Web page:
The 3.5-inch floppy disk's long, slow, unceremonious march toward its death came to an end on Friday (April 23), when Sony announced it will end domestic sales of the disk by the end of the year, and end production of the disks by March 2011. Japan's Mainichi Daily newspaper reported Sony sold 12 million floppy disks in fiscal 2009, down from 47 million disks in fiscal 2009.
While extremely popular as a data storage format after it debuted (replacing the 5.25-inch floppy disk), as larger-capacity devices and discs such as USB sticks and blank CDs appeared on the market, computer makers like Dell and Apple gradually withdrew support for the format. Sony has already discontinued manufacturing the disk domestically; most current sales of floppy disks have been to developing countries and India.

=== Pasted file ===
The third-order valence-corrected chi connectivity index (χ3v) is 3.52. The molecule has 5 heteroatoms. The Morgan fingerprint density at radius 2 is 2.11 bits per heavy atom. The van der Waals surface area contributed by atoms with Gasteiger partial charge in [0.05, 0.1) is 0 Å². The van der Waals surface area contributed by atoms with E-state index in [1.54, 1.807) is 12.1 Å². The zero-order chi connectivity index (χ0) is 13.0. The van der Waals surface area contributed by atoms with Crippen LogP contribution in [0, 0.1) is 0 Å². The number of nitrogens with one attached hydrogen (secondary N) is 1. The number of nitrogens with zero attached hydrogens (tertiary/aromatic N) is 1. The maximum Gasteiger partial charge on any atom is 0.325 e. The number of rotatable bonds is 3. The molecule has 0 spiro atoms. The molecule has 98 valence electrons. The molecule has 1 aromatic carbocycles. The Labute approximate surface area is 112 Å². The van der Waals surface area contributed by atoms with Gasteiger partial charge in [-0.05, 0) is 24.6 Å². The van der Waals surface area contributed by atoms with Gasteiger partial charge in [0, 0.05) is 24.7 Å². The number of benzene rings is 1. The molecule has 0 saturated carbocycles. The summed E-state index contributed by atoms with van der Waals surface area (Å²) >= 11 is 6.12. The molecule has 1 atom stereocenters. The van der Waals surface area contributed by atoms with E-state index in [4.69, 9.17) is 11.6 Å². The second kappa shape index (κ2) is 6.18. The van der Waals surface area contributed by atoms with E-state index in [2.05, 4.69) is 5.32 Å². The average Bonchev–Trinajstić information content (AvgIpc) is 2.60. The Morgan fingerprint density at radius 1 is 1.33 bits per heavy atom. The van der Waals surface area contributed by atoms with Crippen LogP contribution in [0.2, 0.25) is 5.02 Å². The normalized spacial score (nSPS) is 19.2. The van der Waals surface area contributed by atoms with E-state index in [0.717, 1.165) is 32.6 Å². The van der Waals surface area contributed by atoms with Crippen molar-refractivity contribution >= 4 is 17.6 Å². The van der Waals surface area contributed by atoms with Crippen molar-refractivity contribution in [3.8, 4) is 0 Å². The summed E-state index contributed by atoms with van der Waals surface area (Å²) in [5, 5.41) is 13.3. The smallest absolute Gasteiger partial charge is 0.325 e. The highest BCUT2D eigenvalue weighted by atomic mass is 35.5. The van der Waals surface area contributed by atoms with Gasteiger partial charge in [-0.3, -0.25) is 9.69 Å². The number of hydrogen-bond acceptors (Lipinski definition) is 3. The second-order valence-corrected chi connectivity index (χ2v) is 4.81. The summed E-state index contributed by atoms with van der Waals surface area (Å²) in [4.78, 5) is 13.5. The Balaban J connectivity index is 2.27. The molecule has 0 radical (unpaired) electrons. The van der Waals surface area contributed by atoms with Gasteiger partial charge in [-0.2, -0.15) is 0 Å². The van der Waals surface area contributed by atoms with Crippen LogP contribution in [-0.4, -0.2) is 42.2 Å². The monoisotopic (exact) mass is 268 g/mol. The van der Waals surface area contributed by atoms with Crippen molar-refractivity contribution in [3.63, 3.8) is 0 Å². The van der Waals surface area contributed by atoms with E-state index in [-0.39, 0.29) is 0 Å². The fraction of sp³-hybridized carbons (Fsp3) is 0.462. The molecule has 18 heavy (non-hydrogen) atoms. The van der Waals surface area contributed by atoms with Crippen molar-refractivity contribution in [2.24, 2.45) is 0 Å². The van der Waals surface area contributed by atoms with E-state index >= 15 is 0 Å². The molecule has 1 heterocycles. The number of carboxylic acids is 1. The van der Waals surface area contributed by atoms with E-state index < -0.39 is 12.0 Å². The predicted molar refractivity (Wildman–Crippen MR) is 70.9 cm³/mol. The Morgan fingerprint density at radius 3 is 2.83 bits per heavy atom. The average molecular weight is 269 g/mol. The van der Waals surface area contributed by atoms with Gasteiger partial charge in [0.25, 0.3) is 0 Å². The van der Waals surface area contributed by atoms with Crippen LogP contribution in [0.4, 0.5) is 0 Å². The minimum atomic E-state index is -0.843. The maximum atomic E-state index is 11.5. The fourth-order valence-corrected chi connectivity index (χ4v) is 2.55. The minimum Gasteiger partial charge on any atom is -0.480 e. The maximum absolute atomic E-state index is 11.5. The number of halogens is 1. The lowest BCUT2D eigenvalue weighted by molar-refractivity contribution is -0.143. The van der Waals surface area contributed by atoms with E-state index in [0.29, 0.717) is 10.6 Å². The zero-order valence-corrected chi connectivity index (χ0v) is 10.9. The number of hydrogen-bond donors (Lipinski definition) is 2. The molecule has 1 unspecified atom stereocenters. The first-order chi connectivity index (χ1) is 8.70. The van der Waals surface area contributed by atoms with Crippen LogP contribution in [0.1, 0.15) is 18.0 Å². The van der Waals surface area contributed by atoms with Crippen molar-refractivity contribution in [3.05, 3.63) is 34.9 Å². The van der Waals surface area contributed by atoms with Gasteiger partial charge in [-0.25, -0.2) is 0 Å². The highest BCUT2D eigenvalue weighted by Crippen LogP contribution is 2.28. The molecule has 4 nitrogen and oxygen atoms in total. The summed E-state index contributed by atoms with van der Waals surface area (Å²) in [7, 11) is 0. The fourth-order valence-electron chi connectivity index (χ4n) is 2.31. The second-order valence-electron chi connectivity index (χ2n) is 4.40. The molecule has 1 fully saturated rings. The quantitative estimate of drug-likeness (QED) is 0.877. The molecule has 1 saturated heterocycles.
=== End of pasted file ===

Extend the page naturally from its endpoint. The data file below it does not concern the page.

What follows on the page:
In the age of non-networking computers, the floppy disk stood as the primary external writable storage device. Even to this day, the format remains an icon, its form serving as a commonly used "Save" icon in applications such as Microsoft Word.
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